Sunday, August 14, 2016
PUCHONG, Aug 13 — A Puchong resident recently spotted an open burning site just 500 metres from his housing area during an early morning drive on August 1 around nearby shoplots. This time, Brian Law was armed with a PM 2.5 air reading device to determine the damage that the open burning was doing to the air and found a reading of 226 on the Air Quality Index (AQI), which is categorised as very unhealthy. The 2015 air pollution crisis which enveloped Malaysians with haze has long passed, but the residents of Taman Putra Prima and adjacent areas in Puchong are still facing haze-like conditions due to extensive open burning in at least five sites near their homes. “We have been facing this for the past three years and we have written in complaints to almost every agency,” Taman Putra Prime Phase 8B resident association (RA) chairman Kiew Kian Chong said during a press meet today. Their complaints were taken up by Puchong MP Gobind Singh Deo from the DAP
earlier this year, who then raised the matter directly with the Subang Jaya Municipal Council (MPSJ).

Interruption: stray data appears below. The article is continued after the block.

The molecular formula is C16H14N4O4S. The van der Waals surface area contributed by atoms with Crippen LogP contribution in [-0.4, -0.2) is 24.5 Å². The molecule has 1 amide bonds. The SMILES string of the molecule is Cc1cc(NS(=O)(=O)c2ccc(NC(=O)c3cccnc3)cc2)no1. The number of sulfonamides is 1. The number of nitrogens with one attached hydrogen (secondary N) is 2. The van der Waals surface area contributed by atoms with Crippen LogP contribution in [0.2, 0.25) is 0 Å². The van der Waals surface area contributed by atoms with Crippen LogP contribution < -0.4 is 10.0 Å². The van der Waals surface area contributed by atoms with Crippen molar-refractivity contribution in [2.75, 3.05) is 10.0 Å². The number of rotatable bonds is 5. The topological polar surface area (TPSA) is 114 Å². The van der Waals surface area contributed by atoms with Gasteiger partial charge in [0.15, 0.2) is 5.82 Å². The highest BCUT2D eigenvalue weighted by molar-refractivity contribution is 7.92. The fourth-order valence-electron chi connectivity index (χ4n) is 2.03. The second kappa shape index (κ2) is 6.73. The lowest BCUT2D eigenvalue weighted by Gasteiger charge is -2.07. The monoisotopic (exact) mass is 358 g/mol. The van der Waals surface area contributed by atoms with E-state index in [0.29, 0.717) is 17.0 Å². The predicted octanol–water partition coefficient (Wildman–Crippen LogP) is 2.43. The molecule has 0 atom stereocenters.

“MPSJ set out to investigate the ownership of this land. What we discovered was that, there are at least five plots of land involved in this illegal dumping and open burning. Three of them were owned by individuals, and two of the plots are actually owned by the (Selangor) state government,” he said. Residents allege that at nocturnal hours, unidentified contractors drive their lorries into these sites, totalling more than five acres, and dump rubbish like food waste, furniture, and plastics. Then they set the separate piles on fire, just metres away from the Klang river and a nearby former mining pond. But the individuals behind the burning allegedly do not stay back to ensure the burning process is complete and there are huge piles of half-burned rubbish in the area, causing health hazards. One resident, Peter Lai, believes that his recent throat infection and the illness of his six-month old son is related to the open burning. “Our health is also being affected by this,” he said. Residents had called the Fire and Rescue Department several times in the past, but while firemen help put out the fire, it does not stop the burning, which residents say is an everyday phenomenon, from happening the next day. MPSJ, on the other hand, can carry out enforcement on individual instances when complaints are made, but is also restricted in finding a total solution to the problem. “MPSJ have enforcement powers, but what they are saying is that -- how do they keep enforcing over and over again to prevent the problem?” Gobind said following his meeting with the council. “I am disappointed with all agencies involved, be it state or federal, for they have been aware of this for three years now,” he added. Gobind specifically criticised the Selangor Land and Mines Office for their inaction. “I call upon the state to take action under the national land code if possible, in respect to the persons owning these lands, including possibly confiscating the land,” he said. “If the land office cannot solve this problem, give the land to MPSJ so that they can do something with it,” he added. Gobind said he would be seeking to meet Selangor Mentri Besar Datuk Seri Mohamed Azmin Ali over the matter as soon as possible, as the issue not only affects the 3,000 odd people living in Taman Putra Prima, but at least 10,000 people living in the vicinity of the dumpsites. The Selangor state government had repeatedly threatened to take legal action against landowners where open burning is being conducted, especially during haze season. But now that the burnings in Puchong are isolated to one area, Gobind said no agency seemed to be taking the matter seriously enough. “When there is no haze, the federal and state governments do not care. There is a lack of response from both of them, and nobody wants to take action,” he added.